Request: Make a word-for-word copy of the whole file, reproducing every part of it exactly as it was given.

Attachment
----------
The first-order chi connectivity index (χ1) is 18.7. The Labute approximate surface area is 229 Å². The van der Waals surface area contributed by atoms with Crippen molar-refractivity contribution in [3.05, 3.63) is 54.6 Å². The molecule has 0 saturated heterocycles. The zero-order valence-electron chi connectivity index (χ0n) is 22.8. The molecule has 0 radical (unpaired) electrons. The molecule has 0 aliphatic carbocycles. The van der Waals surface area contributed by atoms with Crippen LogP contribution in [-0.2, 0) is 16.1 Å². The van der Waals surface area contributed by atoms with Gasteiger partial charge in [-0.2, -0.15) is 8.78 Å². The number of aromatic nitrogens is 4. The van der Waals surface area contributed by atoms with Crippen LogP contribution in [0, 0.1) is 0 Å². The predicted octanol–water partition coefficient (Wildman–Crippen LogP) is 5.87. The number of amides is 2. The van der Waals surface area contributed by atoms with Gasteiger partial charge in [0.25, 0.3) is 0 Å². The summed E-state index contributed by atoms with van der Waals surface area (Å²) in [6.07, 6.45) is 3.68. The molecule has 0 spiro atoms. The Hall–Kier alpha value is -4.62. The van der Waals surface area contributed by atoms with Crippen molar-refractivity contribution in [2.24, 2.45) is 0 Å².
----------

The first-order chi connectivity index (χ1) is 18.7. The Labute approximate surface area is 229 Å². The van der Waals surface area contributed by atoms with Crippen molar-refractivity contribution in [3.05, 3.63) is 54.6 Å². The molecule has 0 saturated heterocycles. The zero-order valence-electron chi connectivity index (χ0n) is 22.8. The molecule has 0 radical (unpaired) electrons. The molecule has 0 aliphatic carbocycles. The van der Waals surface area contributed by atoms with Crippen LogP contribution in [-0.2, 0) is 16.1 Å². The van der Waals surface area contributed by atoms with Gasteiger partial charge in [-0.2, -0.15) is 8.78 Å². The number of aromatic nitrogens is 4. The van der Waals surface area contributed by atoms with Crippen LogP contribution in [0, 0.1) is 0 Å². The predicted octanol–water partition coefficient (Wildman–Crippen LogP) is 5.87. The number of amides is 2. The van der Waals surface area contributed by atoms with Gasteiger partial charge in [0.25, 0.3) is 0 Å². The summed E-state index contributed by atoms with van der Waals surface area (Å²) in [6.07, 6.45) is 3.68. The molecule has 0 spiro atoms. The Hall–Kier alpha value is -4.62. The van der Waals surface area contributed by atoms with Crippen molar-refractivity contribution in [2.24, 2.45) is 0 Å².